Twenty years of Lotus and Microsoft

Maybe add one to two years to that title for Microsoft but I don’t really count the DOS days – especially coming from a Commodore family. To go along with all of the other radical  zones being declared (link1, link2, link3) I figured I would throw my two cents.

I am declaring a “Reality Zone“!

I started as a Windows developer, learned the SDK at the C level, got into some C++ and eventually a little MFC but I always like the C SDK the best. I have pretty much always used MS Windows from day one, yes even 3.0. Which is exactly the same version I started with Lotus Notes, yep 3.0! When 4.x came out I basically became a Notes then Domino developer over night and the rest was history.

I loved being “in touch” in an intimate manner with both technologies as I saw the value in both Notes applications and native windows applications. I even did a short stint with Delphi and Ada – not in either camp.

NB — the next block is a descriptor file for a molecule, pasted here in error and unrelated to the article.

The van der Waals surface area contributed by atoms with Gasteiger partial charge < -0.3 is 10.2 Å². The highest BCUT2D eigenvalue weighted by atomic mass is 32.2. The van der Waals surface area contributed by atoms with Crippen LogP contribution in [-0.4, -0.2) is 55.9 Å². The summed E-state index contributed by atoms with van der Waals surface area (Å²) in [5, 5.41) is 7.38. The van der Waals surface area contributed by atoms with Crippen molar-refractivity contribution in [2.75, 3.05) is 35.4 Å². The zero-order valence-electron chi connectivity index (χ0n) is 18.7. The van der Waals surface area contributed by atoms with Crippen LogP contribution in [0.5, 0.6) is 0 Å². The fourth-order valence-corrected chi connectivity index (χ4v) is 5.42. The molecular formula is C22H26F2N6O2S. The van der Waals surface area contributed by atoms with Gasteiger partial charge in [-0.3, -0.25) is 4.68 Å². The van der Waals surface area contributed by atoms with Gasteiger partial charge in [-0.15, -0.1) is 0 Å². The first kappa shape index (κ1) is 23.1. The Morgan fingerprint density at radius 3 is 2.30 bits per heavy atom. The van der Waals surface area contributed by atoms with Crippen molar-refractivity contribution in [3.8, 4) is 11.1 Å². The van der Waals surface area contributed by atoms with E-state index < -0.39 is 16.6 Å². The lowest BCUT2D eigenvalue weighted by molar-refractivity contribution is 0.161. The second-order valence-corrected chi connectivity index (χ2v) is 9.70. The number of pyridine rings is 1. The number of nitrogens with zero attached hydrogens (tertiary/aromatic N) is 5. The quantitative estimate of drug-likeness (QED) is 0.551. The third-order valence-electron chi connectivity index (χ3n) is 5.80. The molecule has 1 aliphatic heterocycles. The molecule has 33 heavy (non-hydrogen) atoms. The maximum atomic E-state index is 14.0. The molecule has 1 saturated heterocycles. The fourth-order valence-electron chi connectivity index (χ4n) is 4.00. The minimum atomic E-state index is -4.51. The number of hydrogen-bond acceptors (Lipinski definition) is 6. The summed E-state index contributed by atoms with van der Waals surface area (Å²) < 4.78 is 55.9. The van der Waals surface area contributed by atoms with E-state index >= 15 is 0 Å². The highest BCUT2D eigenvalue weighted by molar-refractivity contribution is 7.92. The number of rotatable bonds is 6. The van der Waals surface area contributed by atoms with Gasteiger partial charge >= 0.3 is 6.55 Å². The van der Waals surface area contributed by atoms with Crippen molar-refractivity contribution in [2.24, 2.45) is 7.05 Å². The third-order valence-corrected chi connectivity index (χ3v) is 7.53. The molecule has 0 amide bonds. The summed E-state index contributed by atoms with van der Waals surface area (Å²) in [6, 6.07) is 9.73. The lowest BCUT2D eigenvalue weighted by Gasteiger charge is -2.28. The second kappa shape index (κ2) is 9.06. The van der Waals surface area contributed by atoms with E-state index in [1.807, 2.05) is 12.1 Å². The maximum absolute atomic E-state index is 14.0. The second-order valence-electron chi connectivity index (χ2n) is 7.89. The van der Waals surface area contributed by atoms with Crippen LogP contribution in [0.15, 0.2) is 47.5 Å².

I have actually tried three different times in that twenty years to switch to Linux as my primary operating system, unfortunately it could not keep up with Microsoft quality and I always thought Mac’s were too expensive so I never even tried. I always went back to Windows.

Interestingly enough, I no longer see that value on either side. The paradigm has shifted to cheaper software, web based applications, and mobile. The tablet in my opinion has truly upset the “apple” cart. I see more and more value in commodity email user interfaces than ever before. The email and calendar UI for example on an iPad/iPhone is fine for 98% of all work. And mobile applications is something both IBM and Microsoft see a lot of value in. They are both taking slightly different angles as Apple and Google are apparently running the show. In the end, I think IBM has it a little easier because they are not in the operating system or mobile device markets and just stick to software. Microsoft, on the other hand, is clearly getting their lunch eaten by Apple and Google on many fronts – office, os, mobile, etc.

So in the end, I applaud anyone who sticks to ‘one company’ or plays both sides (and picks and chooses) because I think people should be able to do whatever the hell they want and even communicate that.

 

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